So, what does?  How do we achieve and maintain the social solidarity required for a successful, complex modern Democracy in a challenging international environment?  While the answer may not be any particular religion or religious tradition, we may gain direction by considering how religion produces internal solidarity. 

    Emile Durkheim reduced human religious expression to these elements: beliefs, values and rituals regarding the sacred that serve to form a moral community.  The essential dynamic common to all religions, and the key to their capacity for producing social solidarity, is to recognize some things as sacred, and to use these sacred things in order to organize a moral community. 

    This can be transposed directly to modern democracies.  Our national common ground must be the beliefs, rituals and values essential for strengthening and maintaining an inclusive democracy.  These beliefs, rituals and values must be our most sacred national possession.  They are not just one important element of our national life together; they are the most essential element of our national life together, the element that makes the United States possible.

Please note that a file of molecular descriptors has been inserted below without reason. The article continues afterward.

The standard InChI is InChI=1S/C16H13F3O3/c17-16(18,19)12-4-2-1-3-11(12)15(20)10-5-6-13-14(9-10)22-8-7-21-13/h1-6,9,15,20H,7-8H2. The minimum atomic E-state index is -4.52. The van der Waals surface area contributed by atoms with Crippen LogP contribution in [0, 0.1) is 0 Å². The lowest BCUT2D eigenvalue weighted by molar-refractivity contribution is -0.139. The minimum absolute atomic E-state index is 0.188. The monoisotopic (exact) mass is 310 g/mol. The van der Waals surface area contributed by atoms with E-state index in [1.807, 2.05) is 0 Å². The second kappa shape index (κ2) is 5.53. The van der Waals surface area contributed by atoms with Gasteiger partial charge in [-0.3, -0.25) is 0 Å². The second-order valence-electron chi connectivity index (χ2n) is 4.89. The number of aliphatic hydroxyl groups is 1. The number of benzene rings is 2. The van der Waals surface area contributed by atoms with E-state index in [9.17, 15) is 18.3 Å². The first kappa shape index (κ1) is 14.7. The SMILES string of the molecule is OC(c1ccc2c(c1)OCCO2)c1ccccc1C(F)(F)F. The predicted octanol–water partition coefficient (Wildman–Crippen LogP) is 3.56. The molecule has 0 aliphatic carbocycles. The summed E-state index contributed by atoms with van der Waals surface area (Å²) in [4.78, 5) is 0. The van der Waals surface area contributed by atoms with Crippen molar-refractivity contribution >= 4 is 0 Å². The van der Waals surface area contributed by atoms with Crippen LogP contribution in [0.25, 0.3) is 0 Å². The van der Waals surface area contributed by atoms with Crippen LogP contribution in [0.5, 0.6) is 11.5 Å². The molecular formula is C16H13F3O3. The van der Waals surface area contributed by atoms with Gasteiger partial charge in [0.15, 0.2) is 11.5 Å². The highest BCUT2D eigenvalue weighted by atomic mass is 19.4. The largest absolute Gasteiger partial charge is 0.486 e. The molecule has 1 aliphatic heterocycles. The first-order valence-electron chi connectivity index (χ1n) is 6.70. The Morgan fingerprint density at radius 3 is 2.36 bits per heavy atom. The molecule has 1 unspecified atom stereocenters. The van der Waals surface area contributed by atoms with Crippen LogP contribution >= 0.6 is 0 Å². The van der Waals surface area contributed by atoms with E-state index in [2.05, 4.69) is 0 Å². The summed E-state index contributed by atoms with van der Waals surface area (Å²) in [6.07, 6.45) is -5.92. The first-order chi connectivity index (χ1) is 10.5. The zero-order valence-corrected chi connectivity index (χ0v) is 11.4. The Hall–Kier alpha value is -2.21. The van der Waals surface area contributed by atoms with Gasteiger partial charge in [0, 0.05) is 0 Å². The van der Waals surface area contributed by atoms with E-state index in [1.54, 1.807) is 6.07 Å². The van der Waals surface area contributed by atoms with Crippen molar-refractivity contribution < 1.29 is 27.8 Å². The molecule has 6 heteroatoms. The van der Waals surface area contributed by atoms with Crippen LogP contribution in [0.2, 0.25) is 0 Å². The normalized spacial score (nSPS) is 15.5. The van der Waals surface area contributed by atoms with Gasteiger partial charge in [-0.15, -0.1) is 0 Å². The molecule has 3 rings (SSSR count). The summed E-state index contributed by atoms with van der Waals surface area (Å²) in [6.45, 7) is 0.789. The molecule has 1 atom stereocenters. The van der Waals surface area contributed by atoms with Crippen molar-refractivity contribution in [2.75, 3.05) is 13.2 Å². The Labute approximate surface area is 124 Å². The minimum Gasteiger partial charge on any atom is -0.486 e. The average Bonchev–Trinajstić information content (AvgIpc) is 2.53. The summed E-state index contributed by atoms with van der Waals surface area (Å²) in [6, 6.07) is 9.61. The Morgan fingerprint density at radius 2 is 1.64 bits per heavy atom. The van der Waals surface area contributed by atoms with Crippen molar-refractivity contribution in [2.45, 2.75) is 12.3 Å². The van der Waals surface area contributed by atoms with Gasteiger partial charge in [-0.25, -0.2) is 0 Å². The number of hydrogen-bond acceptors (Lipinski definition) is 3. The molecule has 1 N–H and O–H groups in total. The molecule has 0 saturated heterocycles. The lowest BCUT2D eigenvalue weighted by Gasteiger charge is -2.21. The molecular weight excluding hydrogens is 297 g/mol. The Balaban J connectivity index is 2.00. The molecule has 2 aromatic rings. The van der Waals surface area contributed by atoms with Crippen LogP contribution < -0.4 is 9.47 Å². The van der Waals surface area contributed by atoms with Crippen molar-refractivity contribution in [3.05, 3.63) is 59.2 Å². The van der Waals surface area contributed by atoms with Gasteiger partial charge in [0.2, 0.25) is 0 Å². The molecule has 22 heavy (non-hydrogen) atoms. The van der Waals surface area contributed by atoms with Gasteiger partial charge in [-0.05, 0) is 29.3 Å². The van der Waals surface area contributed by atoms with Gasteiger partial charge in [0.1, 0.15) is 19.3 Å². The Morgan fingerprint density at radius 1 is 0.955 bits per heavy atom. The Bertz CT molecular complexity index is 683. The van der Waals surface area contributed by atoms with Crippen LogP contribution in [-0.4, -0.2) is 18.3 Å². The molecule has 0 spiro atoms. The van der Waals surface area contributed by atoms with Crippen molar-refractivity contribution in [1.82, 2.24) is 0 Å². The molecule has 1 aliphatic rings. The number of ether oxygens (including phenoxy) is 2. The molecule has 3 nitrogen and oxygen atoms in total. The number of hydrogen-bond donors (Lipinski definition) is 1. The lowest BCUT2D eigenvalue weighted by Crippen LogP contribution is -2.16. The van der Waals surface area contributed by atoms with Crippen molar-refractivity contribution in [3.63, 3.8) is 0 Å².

Secondly, our Democracy must become inclusive, in order to avoid the dark side of religion, the creation of an inferior ‘them’.  Consider the sacred ritual of voting, for example.  In American history, the power of states to discriminate has only been limited by federal laws prohibiting a few, specific discriminations.  In an inclusive democracy, every citizen of age would have the right to vote, proactively facilitated by the government.

    Religion has historically been the ultimate source of legitimacy and solidarity in human societies.  The legitimacy and solidarity of our Democracy requires us to appreciate democracy’s sacred importance, and to dedicate our resources and energies to the meaningful access of every citizen to all dimensions of this sacred gift.


    Dan Stuhlsatz is a founding member of the None of the Above Society.

    To add comments, click on Comments below.  Sorry it is so small.



    E goetz says (Nov 16, 2021):

    Very good. This article has chair-sitter's look to it. You did a lot to enlighten me in my younger years. I have no doubt you will continue.